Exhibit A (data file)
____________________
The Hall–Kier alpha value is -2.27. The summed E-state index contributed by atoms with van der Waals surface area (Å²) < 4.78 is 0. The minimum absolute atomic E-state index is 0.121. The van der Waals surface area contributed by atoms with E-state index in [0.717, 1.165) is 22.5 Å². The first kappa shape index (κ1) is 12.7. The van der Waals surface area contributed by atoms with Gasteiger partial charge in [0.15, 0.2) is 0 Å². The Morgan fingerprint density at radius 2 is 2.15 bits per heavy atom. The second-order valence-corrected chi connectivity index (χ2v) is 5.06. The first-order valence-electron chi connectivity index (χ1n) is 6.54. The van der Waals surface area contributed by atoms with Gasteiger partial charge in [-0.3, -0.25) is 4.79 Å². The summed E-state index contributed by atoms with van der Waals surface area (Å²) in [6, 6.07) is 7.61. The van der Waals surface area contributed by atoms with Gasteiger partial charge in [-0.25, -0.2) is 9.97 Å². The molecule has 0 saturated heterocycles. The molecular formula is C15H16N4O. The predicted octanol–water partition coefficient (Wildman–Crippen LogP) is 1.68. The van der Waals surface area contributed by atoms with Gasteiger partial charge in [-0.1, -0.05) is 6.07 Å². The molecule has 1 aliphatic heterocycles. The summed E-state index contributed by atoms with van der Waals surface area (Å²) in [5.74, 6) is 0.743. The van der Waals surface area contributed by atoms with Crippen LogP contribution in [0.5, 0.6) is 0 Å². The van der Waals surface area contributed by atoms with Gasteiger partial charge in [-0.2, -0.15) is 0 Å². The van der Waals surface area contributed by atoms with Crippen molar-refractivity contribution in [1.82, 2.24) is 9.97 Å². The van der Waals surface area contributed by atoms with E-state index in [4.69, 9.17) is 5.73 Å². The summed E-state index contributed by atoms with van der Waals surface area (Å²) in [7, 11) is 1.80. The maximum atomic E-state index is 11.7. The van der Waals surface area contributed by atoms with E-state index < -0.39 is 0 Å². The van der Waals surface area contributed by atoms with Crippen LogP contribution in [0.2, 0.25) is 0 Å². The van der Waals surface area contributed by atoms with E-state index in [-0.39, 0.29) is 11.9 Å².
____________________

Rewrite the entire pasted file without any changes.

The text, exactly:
The Hall–Kier alpha value is -2.27. The summed E-state index contributed by atoms with van der Waals surface area (Å²) < 4.78 is 0. The minimum absolute atomic E-state index is 0.121. The van der Waals surface area contributed by atoms with E-state index in [0.717, 1.165) is 22.5 Å². The first kappa shape index (κ1) is 12.7. The van der Waals surface area contributed by atoms with Gasteiger partial charge in [0.15, 0.2) is 0 Å². The Morgan fingerprint density at radius 2 is 2.15 bits per heavy atom. The second-order valence-corrected chi connectivity index (χ2v) is 5.06. The first-order valence-electron chi connectivity index (χ1n) is 6.54. The van der Waals surface area contributed by atoms with Gasteiger partial charge in [-0.3, -0.25) is 4.79 Å². The summed E-state index contributed by atoms with van der Waals surface area (Å²) in [6, 6.07) is 7.61. The van der Waals surface area contributed by atoms with Gasteiger partial charge in [-0.25, -0.2) is 9.97 Å². The molecule has 0 saturated heterocycles. The molecular formula is C15H16N4O. The predicted octanol–water partition coefficient (Wildman–Crippen LogP) is 1.68. The van der Waals surface area contributed by atoms with Gasteiger partial charge in [-0.1, -0.05) is 6.07 Å². The molecule has 1 aliphatic heterocycles. The summed E-state index contributed by atoms with van der Waals surface area (Å²) in [5.74, 6) is 0.743. The van der Waals surface area contributed by atoms with Crippen LogP contribution in [0.5, 0.6) is 0 Å². The van der Waals surface area contributed by atoms with Gasteiger partial charge in [-0.2, -0.15) is 0 Å². The van der Waals surface area contributed by atoms with Crippen molar-refractivity contribution in [1.82, 2.24) is 9.97 Å². The van der Waals surface area contributed by atoms with E-state index in [4.69, 9.17) is 5.73 Å². The summed E-state index contributed by atoms with van der Waals surface area (Å²) in [7, 11) is 1.80. The maximum atomic E-state index is 11.7. The van der Waals surface area contributed by atoms with E-state index < -0.39 is 0 Å². The van der Waals surface area contributed by atoms with Crippen LogP contribution in [0.2, 0.25) is 0 Å². The van der Waals surface area contributed by atoms with E-state index in [-0.39, 0.29) is 11.9 Å².